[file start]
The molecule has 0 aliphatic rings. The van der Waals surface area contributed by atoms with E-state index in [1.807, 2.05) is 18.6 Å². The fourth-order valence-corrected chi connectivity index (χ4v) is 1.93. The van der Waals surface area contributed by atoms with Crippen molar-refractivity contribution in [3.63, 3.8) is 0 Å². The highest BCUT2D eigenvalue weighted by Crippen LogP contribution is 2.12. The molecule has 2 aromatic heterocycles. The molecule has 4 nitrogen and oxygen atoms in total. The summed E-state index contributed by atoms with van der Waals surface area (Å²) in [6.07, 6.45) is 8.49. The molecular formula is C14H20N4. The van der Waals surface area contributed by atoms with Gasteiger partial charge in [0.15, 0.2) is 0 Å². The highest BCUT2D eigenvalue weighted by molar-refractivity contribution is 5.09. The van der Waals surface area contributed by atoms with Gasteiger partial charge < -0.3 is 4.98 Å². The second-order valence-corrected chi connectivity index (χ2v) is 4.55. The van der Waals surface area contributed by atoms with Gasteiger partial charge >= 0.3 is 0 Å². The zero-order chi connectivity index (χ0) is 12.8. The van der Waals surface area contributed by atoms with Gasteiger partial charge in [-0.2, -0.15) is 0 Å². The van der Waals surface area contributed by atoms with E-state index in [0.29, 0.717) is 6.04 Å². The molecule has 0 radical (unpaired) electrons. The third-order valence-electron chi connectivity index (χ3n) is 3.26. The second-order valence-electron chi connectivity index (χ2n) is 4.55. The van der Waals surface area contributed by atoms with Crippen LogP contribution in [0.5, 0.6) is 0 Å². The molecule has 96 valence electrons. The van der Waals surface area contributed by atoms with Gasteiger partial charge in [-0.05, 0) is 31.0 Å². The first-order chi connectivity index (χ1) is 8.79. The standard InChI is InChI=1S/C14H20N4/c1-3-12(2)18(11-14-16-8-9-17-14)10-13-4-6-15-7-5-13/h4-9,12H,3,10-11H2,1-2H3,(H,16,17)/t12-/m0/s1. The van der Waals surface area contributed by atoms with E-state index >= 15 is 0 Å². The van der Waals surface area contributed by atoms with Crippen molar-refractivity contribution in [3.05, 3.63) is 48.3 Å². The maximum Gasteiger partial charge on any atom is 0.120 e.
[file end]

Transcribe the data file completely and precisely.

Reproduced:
The molecule has 0 aliphatic rings. The van der Waals surface area contributed by atoms with E-state index in [1.807, 2.05) is 18.6 Å². The fourth-order valence-corrected chi connectivity index (χ4v) is 1.93. The van der Waals surface area contributed by atoms with Crippen molar-refractivity contribution in [3.63, 3.8) is 0 Å². The highest BCUT2D eigenvalue weighted by Crippen LogP contribution is 2.12. The molecule has 2 aromatic heterocycles. The molecule has 4 nitrogen and oxygen atoms in total. The summed E-state index contributed by atoms with van der Waals surface area (Å²) in [6.07, 6.45) is 8.49. The molecular formula is C14H20N4. The van der Waals surface area contributed by atoms with Gasteiger partial charge in [0.15, 0.2) is 0 Å². The highest BCUT2D eigenvalue weighted by molar-refractivity contribution is 5.09. The van der Waals surface area contributed by atoms with Gasteiger partial charge < -0.3 is 4.98 Å². The second-order valence-corrected chi connectivity index (χ2v) is 4.55. The van der Waals surface area contributed by atoms with Gasteiger partial charge >= 0.3 is 0 Å². The zero-order chi connectivity index (χ0) is 12.8. The van der Waals surface area contributed by atoms with Gasteiger partial charge in [-0.2, -0.15) is 0 Å². The van der Waals surface area contributed by atoms with E-state index in [0.29, 0.717) is 6.04 Å². The molecule has 0 radical (unpaired) electrons. The third-order valence-electron chi connectivity index (χ3n) is 3.26. The second-order valence-electron chi connectivity index (χ2n) is 4.55. The van der Waals surface area contributed by atoms with Crippen LogP contribution in [0.5, 0.6) is 0 Å². The molecule has 96 valence electrons. The van der Waals surface area contributed by atoms with Gasteiger partial charge in [-0.05, 0) is 31.0 Å². The first-order chi connectivity index (χ1) is 8.79. The standard InChI is InChI=1S/C14H20N4/c1-3-12(2)18(11-14-16-8-9-17-14)10-13-4-6-15-7-5-13/h4-9,12H,3,10-11H2,1-2H3,(H,16,17)/t12-/m0/s1. The van der Waals surface area contributed by atoms with E-state index >= 15 is 0 Å². The van der Waals surface area contributed by atoms with Crippen molar-refractivity contribution in [3.05, 3.63) is 48.3 Å². The maximum Gasteiger partial charge on any atom is 0.120 e.